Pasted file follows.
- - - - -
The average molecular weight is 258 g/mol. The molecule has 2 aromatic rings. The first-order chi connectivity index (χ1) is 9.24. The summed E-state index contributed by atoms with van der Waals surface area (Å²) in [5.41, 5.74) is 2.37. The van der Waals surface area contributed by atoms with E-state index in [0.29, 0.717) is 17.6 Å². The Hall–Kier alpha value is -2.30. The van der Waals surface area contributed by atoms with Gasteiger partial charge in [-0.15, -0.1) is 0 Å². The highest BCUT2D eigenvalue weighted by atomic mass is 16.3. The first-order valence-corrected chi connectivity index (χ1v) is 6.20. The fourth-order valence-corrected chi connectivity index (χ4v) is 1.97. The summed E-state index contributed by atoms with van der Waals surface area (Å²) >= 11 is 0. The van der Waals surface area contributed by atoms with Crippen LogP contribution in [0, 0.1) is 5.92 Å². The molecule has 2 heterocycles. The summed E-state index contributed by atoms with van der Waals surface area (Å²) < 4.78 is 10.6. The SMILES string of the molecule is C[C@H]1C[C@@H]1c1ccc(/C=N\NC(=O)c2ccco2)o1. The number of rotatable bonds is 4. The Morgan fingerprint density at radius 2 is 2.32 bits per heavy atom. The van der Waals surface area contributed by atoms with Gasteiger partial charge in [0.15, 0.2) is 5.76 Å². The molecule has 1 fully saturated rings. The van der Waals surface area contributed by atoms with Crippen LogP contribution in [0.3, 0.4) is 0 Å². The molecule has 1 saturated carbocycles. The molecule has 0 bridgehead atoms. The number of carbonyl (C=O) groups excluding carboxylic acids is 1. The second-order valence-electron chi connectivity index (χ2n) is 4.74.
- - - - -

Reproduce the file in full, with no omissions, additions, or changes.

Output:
The average molecular weight is 258 g/mol. The molecule has 2 aromatic rings. The first-order chi connectivity index (χ1) is 9.24. The summed E-state index contributed by atoms with van der Waals surface area (Å²) in [5.41, 5.74) is 2.37. The van der Waals surface area contributed by atoms with E-state index in [0.29, 0.717) is 17.6 Å². The Hall–Kier alpha value is -2.30. The van der Waals surface area contributed by atoms with Gasteiger partial charge in [-0.15, -0.1) is 0 Å². The highest BCUT2D eigenvalue weighted by atomic mass is 16.3. The first-order valence-corrected chi connectivity index (χ1v) is 6.20. The fourth-order valence-corrected chi connectivity index (χ4v) is 1.97. The summed E-state index contributed by atoms with van der Waals surface area (Å²) >= 11 is 0. The van der Waals surface area contributed by atoms with Crippen LogP contribution in [0, 0.1) is 5.92 Å². The molecule has 2 heterocycles. The summed E-state index contributed by atoms with van der Waals surface area (Å²) < 4.78 is 10.6. The SMILES string of the molecule is C[C@H]1C[C@@H]1c1ccc(/C=N\NC(=O)c2ccco2)o1. The number of rotatable bonds is 4. The Morgan fingerprint density at radius 2 is 2.32 bits per heavy atom. The van der Waals surface area contributed by atoms with Gasteiger partial charge in [0.15, 0.2) is 5.76 Å². The molecule has 1 fully saturated rings. The van der Waals surface area contributed by atoms with Crippen LogP contribution in [0.3, 0.4) is 0 Å². The molecule has 1 saturated carbocycles. The molecule has 0 bridgehead atoms. The number of carbonyl (C=O) groups excluding carboxylic acids is 1. The second-order valence-electron chi connectivity index (χ2n) is 4.74.